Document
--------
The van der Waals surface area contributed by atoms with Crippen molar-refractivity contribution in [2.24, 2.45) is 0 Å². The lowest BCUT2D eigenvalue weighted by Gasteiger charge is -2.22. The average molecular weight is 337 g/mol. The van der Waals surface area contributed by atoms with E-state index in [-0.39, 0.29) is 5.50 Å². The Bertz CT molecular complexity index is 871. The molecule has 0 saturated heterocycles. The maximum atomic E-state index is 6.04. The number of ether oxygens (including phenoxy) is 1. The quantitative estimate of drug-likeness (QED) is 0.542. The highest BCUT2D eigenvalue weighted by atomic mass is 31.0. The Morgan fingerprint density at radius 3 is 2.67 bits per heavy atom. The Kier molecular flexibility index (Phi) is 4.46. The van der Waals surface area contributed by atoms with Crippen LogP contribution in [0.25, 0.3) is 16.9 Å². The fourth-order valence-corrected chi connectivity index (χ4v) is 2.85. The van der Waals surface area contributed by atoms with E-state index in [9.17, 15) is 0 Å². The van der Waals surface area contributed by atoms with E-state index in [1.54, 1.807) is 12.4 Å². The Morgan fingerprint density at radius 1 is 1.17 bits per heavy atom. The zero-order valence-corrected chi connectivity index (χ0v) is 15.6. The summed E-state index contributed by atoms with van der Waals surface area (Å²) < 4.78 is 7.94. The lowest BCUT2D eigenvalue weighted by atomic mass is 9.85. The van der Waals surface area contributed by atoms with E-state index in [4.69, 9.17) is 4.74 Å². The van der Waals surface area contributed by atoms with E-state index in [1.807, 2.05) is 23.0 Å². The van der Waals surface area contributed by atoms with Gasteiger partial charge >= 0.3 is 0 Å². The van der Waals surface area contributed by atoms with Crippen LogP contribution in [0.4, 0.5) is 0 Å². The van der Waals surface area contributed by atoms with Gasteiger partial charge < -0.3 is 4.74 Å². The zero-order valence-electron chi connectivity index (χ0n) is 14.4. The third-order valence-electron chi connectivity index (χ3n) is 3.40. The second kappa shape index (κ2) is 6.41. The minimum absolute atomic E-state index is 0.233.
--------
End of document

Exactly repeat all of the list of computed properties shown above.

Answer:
The van der Waals surface area contributed by atoms with Crippen molar-refractivity contribution in [2.24, 2.45) is 0 Å². The lowest BCUT2D eigenvalue weighted by Gasteiger charge is -2.22. The average molecular weight is 337 g/mol. The van der Waals surface area contributed by atoms with E-state index in [-0.39, 0.29) is 5.50 Å². The Bertz CT molecular complexity index is 871. The molecule has 0 saturated heterocycles. The maximum atomic E-state index is 6.04. The number of ether oxygens (including phenoxy) is 1. The quantitative estimate of drug-likeness (QED) is 0.542. The highest BCUT2D eigenvalue weighted by atomic mass is 31.0. The Morgan fingerprint density at radius 3 is 2.67 bits per heavy atom. The Kier molecular flexibility index (Phi) is 4.46. The van der Waals surface area contributed by atoms with Crippen LogP contribution in [0.25, 0.3) is 16.9 Å². The fourth-order valence-corrected chi connectivity index (χ4v) is 2.85. The van der Waals surface area contributed by atoms with E-state index in [9.17, 15) is 0 Å². The van der Waals surface area contributed by atoms with E-state index in [1.54, 1.807) is 12.4 Å². The Morgan fingerprint density at radius 1 is 1.17 bits per heavy atom. The zero-order valence-corrected chi connectivity index (χ0v) is 15.6. The summed E-state index contributed by atoms with van der Waals surface area (Å²) < 4.78 is 7.94. The lowest BCUT2D eigenvalue weighted by atomic mass is 9.85. The van der Waals surface area contributed by atoms with E-state index in [4.69, 9.17) is 4.74 Å². The van der Waals surface area contributed by atoms with E-state index in [1.807, 2.05) is 23.0 Å². The van der Waals surface area contributed by atoms with Gasteiger partial charge >= 0.3 is 0 Å². The van der Waals surface area contributed by atoms with Crippen LogP contribution in [0.4, 0.5) is 0 Å². The van der Waals surface area contributed by atoms with Gasteiger partial charge < -0.3 is 4.74 Å². The zero-order valence-electron chi connectivity index (χ0n) is 14.4. The third-order valence-electron chi connectivity index (χ3n) is 3.40. The second kappa shape index (κ2) is 6.41. The minimum absolute atomic E-state index is 0.233.